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RTB: precision pays when drafting s125 offer notices

16 February 2018 • Joshua Booth

Croftons' property team advises on hundreds of right to buy disposals every year, and we come across a number of common issues that lead to queries, complications and potential delays in the transaction. But thankfully these headaches can often be avoided through good systems and clear communication.

Once the right to buy has been admitted, one of the key documents in the right to buy process is the landlord’s offer notice, issued under section 125 of the Housing Act 1985. Although errors or omissions in the initial offer notice are resolvable under section 177, they can still cause RPs unnecessary headaches, so it is important to ensure that the details contained in the notice are accurate.

Key details that must be contained in the offer notice

  • Property description to which the application relates;
  • Name of tenant(s) for which the right to buy has been established;
  • Purchase price – being the value of the dwelling-house at the date the tenant serves notice on the landlord to exercise the right to buy, less the discount the purchaser is entitled to (when determining the open market value, tenant’s improvements are to be disregarded);
  • Estimates of the service charges or improvement costs the purchaser will have to pay during the first five years after buying the property, where applicable; and
  • Any structural defects that the landlord knows about.

Sharing the Right to Buy

Who at the property can share in the right to buy is a common query RPs raise when tenants begin to explore the possibility of buying their home.

The right to buy belongs to all joint tenants and the right can be exercised by one or more of them as they may agree between themselves, provided that at least one of the tenants to whom the right belongs lives at the property as their principal or only home.

Up to three members of the tenant’s family, who are not joint tenants but who occupy the dwelling-house as their principal or only home are also able to join in the right to buy. The right to buy can be shared only if:

  • The family member is a spouse or civil partner;
  • The family member has been residing with the secure tenant at the property for the last 12 months; or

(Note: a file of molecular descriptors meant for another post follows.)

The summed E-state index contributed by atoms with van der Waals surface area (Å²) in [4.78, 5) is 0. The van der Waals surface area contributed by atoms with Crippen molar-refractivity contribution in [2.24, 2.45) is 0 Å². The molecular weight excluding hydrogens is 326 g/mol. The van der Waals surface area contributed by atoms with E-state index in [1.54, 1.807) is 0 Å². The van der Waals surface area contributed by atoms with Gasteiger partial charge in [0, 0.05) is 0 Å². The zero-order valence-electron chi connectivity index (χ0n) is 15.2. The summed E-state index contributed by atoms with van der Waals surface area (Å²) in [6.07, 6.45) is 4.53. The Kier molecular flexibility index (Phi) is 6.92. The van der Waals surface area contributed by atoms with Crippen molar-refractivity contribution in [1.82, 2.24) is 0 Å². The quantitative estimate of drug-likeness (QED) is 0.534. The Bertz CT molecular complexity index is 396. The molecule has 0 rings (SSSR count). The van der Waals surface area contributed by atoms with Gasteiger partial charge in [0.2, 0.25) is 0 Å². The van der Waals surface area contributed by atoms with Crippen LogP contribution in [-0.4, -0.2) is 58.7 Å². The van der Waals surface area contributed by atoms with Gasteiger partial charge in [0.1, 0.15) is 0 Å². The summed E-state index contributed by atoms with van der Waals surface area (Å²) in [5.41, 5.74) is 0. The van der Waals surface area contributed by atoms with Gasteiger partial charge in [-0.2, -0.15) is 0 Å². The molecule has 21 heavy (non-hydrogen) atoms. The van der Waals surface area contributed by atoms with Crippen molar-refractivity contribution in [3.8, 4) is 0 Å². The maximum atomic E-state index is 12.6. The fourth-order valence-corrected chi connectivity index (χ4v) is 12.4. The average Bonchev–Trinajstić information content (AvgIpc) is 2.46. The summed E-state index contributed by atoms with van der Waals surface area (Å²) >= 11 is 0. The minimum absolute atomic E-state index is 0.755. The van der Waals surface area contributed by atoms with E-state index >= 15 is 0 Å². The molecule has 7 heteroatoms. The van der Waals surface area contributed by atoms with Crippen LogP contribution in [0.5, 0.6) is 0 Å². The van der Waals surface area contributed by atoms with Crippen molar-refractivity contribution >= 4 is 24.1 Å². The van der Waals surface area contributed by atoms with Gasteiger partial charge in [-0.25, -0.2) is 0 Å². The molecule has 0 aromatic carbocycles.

• The landlord consents to the participation of the family member.

In addition to spouses and civil partners, family members include parents, grandparents, children siblings, uncles and aunts, and nephews and nieces.

Freehold or leasehold?

Another query commonly raised by RPs and tenants alike is what interest the tenants will acquire – leasehold or freehold? The way to ascertain what interest a tenant is able to acquire is to look at the type of property they currently live in and the landlord’s title to the property.

Section 138 of the Housing Act provides clarity regarding this:

  • If the dwelling-house is a house and the landlord owns the freehold, the tenant will be entitled to the freehold interest, or
  • If the landlord does not own the freehold or if the dwelling-house is a flat (whether or not the landlord owns the freehold), the tenant will be entitled to a grant of a lease of the dwelling-house.

Service charges

Service charges, for tenants of both flats and houses can be a contentious subject. Although figures in the offer notice are generally estimated, the important factor is that they are included. By including estimated figures, tenants are aware from the start that service charges will be payable, which in turn helps prevent disputes between RPs and former tenants post-completion.

Think before you offer - have you got an appropriate system in place?

Ensuring tenants are eligible for what is about to be offered may seem like an obvious, early-stage in the process. However, the importance of checking tenants meet the relevant criteria should not be underestimated.

Making sure that all tenants’ applications and details correlate with the relevant criteria can help avoid the awkwardness and unnecessary headache of having to withdraw a tenant’s offer following admission of a right to buy application, when the right did not exist in the first place.

One potential solution that may iron out these issues is a right to buy information pack, provided to tenants by RPs and containing the information they need about the right to buy and the right to buy process before they submit an application. This would provide tenants with a greater understanding as to what is involved, should they start an application. Having a clear information pack would also likely reduce the number of queries raised by tenants regarding the process, thus enabling RPs to operate more efficiently.

For more information regarding right to buy offer notices, advice on the right to buy process in general, or assistance in providing an information pack for tenants, contact Joshua via email at the following address:


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